The integrated campaign, which first ran last year and was a winner at Cannes and has been shortlisted for four PRWeek UK Awards this year, sees organisations and individuals encouraged to remove the As, Os and Bs – the letters that make up blood types – from their name to highlight the lack of blood donors. It is led by NHSBT and Engine Group agency MHP Communications.
The number of first-time donors globally has dropped by more than a quarter between 2005 and 2015.
This year, blood donation organisations from a range of countries including Australia, America, South Africa, Japan, Belgium and Ireland are also involved – with locations including Bondi Beach and Table Mountain being given the Missing Type treatment.
Jon Latham, assistant director, marketing and donor services at NHSBT, said these organisations hoped that positivity stemming from the Olympics would give the campaign a boost, rather than the Games making it less likely to gain traction.
He said: "We were always very aware this campaign coincided with the Olympics. The Olympics sees countries come together in competition while this campaign sees countries come together for a common cause. All of the services worked together to agree when to run the campaign and felt August worked well to draw attention to the need for new donors around the world."
Yesterday, a number of organisations supporting the campaign in the UK, including Microsoft, Guys & St Thomas’ NHS Foundation Trust, Boots, Warburtons, Manchester City, Santander, Transport for London and Odeon released an eerie, 30-second teaser film on their social media channels.
The film, produced by Engine creative agency WCRS and Trailer Park, ends with the text '#MissingType Coming Soon', but will be updated with a call to action and the NHSBT website. It will then be seen across across social media and as a TV advert between today and Sunday, 21 August.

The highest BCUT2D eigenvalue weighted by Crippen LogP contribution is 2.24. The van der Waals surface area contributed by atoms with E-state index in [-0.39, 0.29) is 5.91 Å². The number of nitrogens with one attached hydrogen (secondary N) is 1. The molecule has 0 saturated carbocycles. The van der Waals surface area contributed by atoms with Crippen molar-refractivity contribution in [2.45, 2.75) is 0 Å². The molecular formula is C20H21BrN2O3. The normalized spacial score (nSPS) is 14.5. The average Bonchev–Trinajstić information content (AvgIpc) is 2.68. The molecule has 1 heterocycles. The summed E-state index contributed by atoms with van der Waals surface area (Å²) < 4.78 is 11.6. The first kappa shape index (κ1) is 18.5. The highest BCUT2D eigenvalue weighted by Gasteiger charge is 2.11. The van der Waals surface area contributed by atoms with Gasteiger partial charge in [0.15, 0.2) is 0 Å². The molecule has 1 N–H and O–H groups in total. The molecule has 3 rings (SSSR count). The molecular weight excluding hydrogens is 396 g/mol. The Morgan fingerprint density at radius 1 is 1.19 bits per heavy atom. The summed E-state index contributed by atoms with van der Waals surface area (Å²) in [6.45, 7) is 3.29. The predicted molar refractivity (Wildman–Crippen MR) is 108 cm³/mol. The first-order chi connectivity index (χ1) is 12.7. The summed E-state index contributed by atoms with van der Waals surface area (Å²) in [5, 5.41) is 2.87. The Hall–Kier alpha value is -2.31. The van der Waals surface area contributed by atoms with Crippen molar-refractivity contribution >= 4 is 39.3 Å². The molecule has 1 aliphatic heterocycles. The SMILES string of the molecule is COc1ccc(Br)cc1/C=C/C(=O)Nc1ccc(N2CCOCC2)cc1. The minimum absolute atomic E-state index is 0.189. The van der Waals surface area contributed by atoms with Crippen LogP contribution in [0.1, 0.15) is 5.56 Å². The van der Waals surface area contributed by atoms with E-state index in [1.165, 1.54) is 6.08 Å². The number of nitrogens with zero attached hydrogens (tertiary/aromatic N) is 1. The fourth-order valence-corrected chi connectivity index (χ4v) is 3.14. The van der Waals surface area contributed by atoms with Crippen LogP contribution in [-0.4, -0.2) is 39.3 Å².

The campaign is led by MHP and NHSBT's media and PR team, with a wide range of activity planned over the next six days. This includes a media relations push, work on social media using the #MissingType hashtag and Royal Mail applying a special postmark to items of stamped mail between today and Friday.
Patients from around the world have thanked blood donors in a film to be released this week, and celebrities including Eastenders actor Jovian Wade, who recently gave blood for the first time, are sharing their experiences.
Other agencies working with NHSBT include TwentySix for Digital, 23red for partners, and Mediacom and Carat for media.
NHSBT's Latham said: "Missing Type really captured people’s imagination last year, drawing important attention to the need for new blood donors. In just 10 days of campaign activity 30,000 people registered as blood donors across England and North Wales.
Paul Davies, marketing director for Microsoft UK, said: "You’ll see the Os disappear in our logo in some of our advertising on the campaign launch day and our support on social media for some of our brands, such as, Surface, Windows, Xbox and Microsoft UK, we’ll also be encouraging our employees to start donating blood."
In the UK, people can start donating blood from the age of 17, but more than half of donors were aged 45 and over last year. Black donors are also in particularly short supply – 3.5 per cent of the population of England is black African or black Caribbean, but they accounted for fewer than one in every 150 donors.